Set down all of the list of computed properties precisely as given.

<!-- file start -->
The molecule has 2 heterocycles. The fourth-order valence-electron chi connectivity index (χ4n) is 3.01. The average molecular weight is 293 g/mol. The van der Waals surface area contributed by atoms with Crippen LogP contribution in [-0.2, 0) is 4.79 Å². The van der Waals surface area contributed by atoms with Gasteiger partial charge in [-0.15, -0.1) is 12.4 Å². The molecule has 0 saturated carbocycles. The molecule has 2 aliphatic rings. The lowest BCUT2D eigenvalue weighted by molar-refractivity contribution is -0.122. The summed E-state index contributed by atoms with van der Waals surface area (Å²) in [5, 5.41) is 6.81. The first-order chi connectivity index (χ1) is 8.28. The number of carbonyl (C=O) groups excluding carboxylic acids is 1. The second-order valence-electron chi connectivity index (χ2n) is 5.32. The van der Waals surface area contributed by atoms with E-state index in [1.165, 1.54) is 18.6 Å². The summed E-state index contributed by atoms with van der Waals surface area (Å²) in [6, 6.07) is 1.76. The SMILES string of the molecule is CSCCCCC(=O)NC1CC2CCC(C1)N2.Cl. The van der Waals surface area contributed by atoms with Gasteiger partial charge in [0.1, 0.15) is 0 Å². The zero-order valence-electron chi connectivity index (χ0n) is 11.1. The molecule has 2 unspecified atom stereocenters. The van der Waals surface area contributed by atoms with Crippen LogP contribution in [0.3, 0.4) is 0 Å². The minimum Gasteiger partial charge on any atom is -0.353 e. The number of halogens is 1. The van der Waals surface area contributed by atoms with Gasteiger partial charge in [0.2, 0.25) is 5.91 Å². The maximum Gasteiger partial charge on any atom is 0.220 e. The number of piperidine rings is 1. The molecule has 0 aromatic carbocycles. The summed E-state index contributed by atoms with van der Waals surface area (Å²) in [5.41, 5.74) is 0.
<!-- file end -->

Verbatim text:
The molecule has 2 heterocycles. The fourth-order valence-electron chi connectivity index (χ4n) is 3.01. The average molecular weight is 293 g/mol. The van der Waals surface area contributed by atoms with Crippen LogP contribution in [-0.2, 0) is 4.79 Å². The van der Waals surface area contributed by atoms with Gasteiger partial charge in [-0.15, -0.1) is 12.4 Å². The molecule has 0 saturated carbocycles. The molecule has 2 aliphatic rings. The lowest BCUT2D eigenvalue weighted by molar-refractivity contribution is -0.122. The summed E-state index contributed by atoms with van der Waals surface area (Å²) in [5, 5.41) is 6.81. The first-order chi connectivity index (χ1) is 8.28. The number of carbonyl (C=O) groups excluding carboxylic acids is 1. The second-order valence-electron chi connectivity index (χ2n) is 5.32. The van der Waals surface area contributed by atoms with E-state index in [1.165, 1.54) is 18.6 Å². The summed E-state index contributed by atoms with van der Waals surface area (Å²) in [6, 6.07) is 1.76. The SMILES string of the molecule is CSCCCCC(=O)NC1CC2CCC(C1)N2.Cl. The van der Waals surface area contributed by atoms with Gasteiger partial charge in [0.1, 0.15) is 0 Å². The zero-order valence-electron chi connectivity index (χ0n) is 11.1. The molecule has 2 unspecified atom stereocenters. The van der Waals surface area contributed by atoms with Crippen LogP contribution in [0.3, 0.4) is 0 Å². The minimum Gasteiger partial charge on any atom is -0.353 e. The number of halogens is 1. The van der Waals surface area contributed by atoms with Gasteiger partial charge in [0.2, 0.25) is 5.91 Å². The maximum Gasteiger partial charge on any atom is 0.220 e. The number of piperidine rings is 1. The molecule has 0 aromatic carbocycles. The summed E-state index contributed by atoms with van der Waals surface area (Å²) in [5.41, 5.74) is 0.